Case Study – How a TSHD dredged to 30cm accuracy

Strategic Dredging is assisting in the execution of this dredging project, which is still ongoing. In this Knowledge Update we share the most challenging aspect of this project.

The dredging project is part of a much larger project of constructing a new offshore windfarm project.

A completed offshore windfarm nearby

The dredging part consisted of clearing sand dunes along the proposed cable route. After dredging was completed a special large plough would come and bury the cable in the clay layers beneath the sand dunes.

The plough, even though it was big, could only handle small deviations to the sea bottom so the contractually agreed accuracy was a maximum over dredge of 30 cm. Imagine a TSHD in waves, dredging up to 15 m deep, with a draghead weighing dozens of tonnes and a width of about 7 m and you get the general gist of how challenging this accuracy was.


Survey equipment suspended above the moonpool.

It was anticipated that when dredging closer and closer to the design a lot of high spots needed to be removed, instead of a steady layer across a large stretch. When trying to remove very small layer it becomes important to get feedback on the seabed after dredging as quick as possible. In addition, there was the potential for rough seas, so a small survey tender might not be able to perform accurate surveys. To solve both issues it was decided that the TSHD itself would be equipped with multibeam survey equipment. In that way the TSHD could dredge a high spot, survey directly afterwards and get almost immediate feedback on the new seabed level.

The second big preparation was coming up with a dredging plan, that would allow the vessel to get to the required design level, without over dredging more than 30 cm. It was decided that the dredging would be done in layers. First the bulk with a dredge level of design+75cm. Once that was (nearly) completed the next layer would be design+50cm and so on. This would ensure that any remaining high spots weren’t too high above the design, which would make it difficult the remove them later.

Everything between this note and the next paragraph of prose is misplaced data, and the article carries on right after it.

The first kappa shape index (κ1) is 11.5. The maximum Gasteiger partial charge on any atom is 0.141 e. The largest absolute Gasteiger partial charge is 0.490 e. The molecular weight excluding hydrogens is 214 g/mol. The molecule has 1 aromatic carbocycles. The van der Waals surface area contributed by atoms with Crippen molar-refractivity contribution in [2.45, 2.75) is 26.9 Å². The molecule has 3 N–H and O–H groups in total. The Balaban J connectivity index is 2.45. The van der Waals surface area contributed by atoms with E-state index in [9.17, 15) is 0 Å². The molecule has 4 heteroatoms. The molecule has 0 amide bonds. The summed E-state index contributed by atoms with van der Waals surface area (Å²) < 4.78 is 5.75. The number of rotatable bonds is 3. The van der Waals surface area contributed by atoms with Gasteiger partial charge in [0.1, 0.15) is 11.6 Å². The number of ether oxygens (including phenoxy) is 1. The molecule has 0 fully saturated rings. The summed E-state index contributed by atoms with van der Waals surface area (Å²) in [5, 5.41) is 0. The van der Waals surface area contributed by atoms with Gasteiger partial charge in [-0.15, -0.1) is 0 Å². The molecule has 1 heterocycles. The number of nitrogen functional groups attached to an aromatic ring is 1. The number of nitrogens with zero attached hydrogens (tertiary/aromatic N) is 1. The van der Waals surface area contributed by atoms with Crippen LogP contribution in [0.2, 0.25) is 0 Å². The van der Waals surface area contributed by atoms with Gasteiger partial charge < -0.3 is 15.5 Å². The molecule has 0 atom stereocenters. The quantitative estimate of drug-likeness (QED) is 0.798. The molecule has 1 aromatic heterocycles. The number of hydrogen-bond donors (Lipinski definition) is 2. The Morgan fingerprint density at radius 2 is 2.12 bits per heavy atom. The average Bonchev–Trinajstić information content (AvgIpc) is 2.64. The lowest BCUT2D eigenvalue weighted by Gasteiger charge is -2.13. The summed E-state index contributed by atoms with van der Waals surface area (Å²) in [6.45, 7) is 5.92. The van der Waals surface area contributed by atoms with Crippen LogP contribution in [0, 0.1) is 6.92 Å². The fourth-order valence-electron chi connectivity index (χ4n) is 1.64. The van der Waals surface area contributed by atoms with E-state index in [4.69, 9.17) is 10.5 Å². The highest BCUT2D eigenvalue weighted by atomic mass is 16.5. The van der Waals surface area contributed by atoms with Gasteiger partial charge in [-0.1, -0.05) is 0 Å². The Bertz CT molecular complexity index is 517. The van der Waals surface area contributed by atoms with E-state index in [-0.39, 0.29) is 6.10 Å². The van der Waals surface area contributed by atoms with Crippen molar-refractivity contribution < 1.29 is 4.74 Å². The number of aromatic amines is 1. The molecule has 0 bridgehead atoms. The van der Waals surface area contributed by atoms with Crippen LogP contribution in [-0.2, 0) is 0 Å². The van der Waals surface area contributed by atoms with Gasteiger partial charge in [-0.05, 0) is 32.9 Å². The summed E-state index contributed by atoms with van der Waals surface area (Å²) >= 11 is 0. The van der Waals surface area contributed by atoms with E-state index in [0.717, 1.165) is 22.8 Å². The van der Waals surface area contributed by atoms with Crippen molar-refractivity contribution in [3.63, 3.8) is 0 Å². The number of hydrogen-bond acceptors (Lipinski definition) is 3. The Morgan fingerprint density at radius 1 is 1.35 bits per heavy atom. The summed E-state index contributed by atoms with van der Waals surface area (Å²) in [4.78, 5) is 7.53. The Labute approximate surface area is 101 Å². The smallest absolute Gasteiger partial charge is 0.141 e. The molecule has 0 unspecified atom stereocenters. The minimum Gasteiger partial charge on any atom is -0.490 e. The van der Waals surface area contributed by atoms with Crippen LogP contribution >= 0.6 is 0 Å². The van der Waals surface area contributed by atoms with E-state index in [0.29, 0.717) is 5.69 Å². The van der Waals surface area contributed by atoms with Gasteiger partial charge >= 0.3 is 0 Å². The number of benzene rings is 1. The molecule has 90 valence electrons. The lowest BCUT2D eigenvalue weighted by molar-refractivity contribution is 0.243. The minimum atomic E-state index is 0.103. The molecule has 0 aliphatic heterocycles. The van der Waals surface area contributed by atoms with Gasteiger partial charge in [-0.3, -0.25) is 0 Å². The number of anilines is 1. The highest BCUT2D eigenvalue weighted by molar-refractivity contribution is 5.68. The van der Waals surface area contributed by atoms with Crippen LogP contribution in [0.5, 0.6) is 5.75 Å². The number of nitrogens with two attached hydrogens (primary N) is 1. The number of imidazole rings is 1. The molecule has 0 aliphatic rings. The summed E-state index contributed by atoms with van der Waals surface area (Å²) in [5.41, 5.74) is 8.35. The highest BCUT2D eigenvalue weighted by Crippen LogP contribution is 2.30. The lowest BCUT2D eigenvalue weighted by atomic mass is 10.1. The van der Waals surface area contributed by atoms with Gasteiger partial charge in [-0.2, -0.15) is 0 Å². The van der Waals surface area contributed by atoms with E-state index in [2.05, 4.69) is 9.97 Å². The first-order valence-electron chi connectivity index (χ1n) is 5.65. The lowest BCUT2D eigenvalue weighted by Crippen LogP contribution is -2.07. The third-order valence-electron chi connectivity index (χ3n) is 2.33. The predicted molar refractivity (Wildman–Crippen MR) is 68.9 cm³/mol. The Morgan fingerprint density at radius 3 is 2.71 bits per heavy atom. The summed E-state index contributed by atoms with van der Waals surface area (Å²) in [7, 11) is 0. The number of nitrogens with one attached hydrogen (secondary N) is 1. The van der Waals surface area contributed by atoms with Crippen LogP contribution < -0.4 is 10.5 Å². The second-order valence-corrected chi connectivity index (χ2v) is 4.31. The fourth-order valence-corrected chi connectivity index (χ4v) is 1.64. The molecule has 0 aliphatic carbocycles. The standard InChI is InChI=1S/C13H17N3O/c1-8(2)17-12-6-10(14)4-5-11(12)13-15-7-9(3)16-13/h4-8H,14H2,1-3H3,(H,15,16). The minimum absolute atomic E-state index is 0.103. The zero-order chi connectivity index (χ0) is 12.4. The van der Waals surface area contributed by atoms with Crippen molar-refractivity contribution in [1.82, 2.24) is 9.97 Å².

Other preparations included making sure enough bunkers and stores were available to last the entire anticipated dredge period, as bunkering would entail a lot of sailing time to and from a port.


The cable route was split in various Zones. The zones had been surveyed earlier, but because the sand dunes were moving on the seabed it was required to get a new survey done. This was first order of business.

The TSHD used on this project had a hopper capacity of more than 11,000 m3. A large TSHD like this can easily remove more than 50 cm of loose sand in one pass. If you try to dredge to 30cm accuracy that is a real challenge. So after the survey was done trials were performed to determine how to dredge without removing too much material in one pass. Parameters such as jet water use, mixture flow rate and draghead offset from the bottom were all tested to get the best possible outcome.

The last one might need a bit of explaining. By not placing the heel of the draghead on the sea bottom, but keeping it suspended 10-20cm above the seabed it would suck in a lot of false water. Normally you don’t want this, as it lowers your production. But in this case it helped a lot in making sure there was no over dredging.

Once the best working method was established the “bulk” dredging could commence. I put bulk in quotes, as you can hardly call it bulk dredging when you were still artificially limiting the production of the vessel. But we needed some way to distinguish between the two dredge phases, so this is what we used.

Over the next few weeks the dredging, punctuated by periods of surveying, took place.

Differential chart of the trench, showing high spots to be dredged.


As expected the production was not even close to the capabilities of the vessel, but a necessary evil to get the required accuracy. Even with all the above it proved very difficult to get to the required accuracy. Luckily, in discussions between the client and the dredging contractor a practical approach was taken. After clearing some last spots which really weren’t maneuverable by the plough the dredged areas were accepted, even though not everywhere the tolerances were met.

This completed the first campaign. more campaigns were to follow in the coming months for other cable routes.

What did you learn from this case study? Let us know in the below comment section.

To your success,
Timon Vinke

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